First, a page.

UNAIDS chief welcomes plan to slash prices of essential medicines

7 August 2009

A top United Nations official has hailed agreements reached by the Clinton Foundation with pharmaceutical companies Pfizer and Matrix to reduce the prices of antiretroviral drugs for people living with AIDS and tuberculosis (TB).

“The reduction of prices of second line antiretroviral drugs will saves lives,” said Michel Sidibé, Executive Director of the Joint UN Programme on HIV/AIDS (UNAIDS). “These agreements will help improve the sustainability of national treatment programmes over the long term.”

Second line antiretroviral drugs are necessary when people living with HIV – currently an estimated 33 million people worldwide – fail to respond to standard treatment regimens.

At the end of last year, an estimated 5 per cent of the 4 million people on antiretroviral treatment required second line drugs, according to UNAIDS, which added that the need for these drugs is expected to rise in the coming years.

The agency noted that the agreement with Matrix to make available three second line drugs in a single package will also contribute to the ease of delivery and help increase treatment adherence.

Meanwhile, the agreement with Pfizer will enable people to seek treatment for TB – a leading cause of death for those living with AIDS – without interrupting their second line treatment.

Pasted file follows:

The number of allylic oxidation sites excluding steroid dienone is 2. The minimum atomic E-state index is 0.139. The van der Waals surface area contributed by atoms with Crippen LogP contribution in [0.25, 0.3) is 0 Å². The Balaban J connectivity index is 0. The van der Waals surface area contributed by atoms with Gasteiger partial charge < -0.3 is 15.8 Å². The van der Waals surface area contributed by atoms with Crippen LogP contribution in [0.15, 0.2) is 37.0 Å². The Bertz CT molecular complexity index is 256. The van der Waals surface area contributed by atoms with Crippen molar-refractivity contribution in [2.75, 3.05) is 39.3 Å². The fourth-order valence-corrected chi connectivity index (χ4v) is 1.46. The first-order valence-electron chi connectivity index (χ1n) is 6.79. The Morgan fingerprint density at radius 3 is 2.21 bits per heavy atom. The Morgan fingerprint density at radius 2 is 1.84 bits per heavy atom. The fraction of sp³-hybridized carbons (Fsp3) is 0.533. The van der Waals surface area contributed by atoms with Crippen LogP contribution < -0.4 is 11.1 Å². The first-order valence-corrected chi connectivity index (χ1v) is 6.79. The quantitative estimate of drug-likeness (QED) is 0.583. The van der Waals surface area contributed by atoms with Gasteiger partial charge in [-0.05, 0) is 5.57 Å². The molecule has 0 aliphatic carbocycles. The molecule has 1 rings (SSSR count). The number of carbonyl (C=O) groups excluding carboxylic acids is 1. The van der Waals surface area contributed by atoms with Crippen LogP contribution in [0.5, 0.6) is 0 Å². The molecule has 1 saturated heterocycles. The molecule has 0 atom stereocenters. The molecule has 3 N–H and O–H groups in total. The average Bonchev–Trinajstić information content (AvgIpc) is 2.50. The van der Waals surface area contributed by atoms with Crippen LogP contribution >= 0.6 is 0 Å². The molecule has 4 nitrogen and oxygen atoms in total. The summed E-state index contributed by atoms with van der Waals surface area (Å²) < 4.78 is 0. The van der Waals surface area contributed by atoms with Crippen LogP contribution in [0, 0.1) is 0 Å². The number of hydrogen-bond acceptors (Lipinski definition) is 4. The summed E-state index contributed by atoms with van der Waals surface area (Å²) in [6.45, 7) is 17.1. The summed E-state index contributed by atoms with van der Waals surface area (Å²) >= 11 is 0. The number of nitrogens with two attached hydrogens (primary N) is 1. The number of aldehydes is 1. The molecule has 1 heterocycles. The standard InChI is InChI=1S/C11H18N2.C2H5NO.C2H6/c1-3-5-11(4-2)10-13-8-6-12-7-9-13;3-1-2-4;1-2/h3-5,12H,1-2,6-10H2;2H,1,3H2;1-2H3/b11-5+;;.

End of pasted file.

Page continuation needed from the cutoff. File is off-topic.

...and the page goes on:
“People living with HIV should not have to choose between TB and AIDS treatment,” said Mr Sidibé. “We have to stop people living with HIV from dying of TB.”

Meanwhile, UN Deputy High Commissioner for Human Rights Kyung-wha Kang is slated to attend the five-day International Congress on AIDS in Asia and the Pacific in Bali, Indonesia, starting on Sunday.

Ms. Kang is expected to send a clear message stressing that the protection of human rights is indispensable in addressing the AIDS epidemic. “HIV is not just a virus,” she said. “It’s also about people who endure discrimination and a wide array of human rights violations.”


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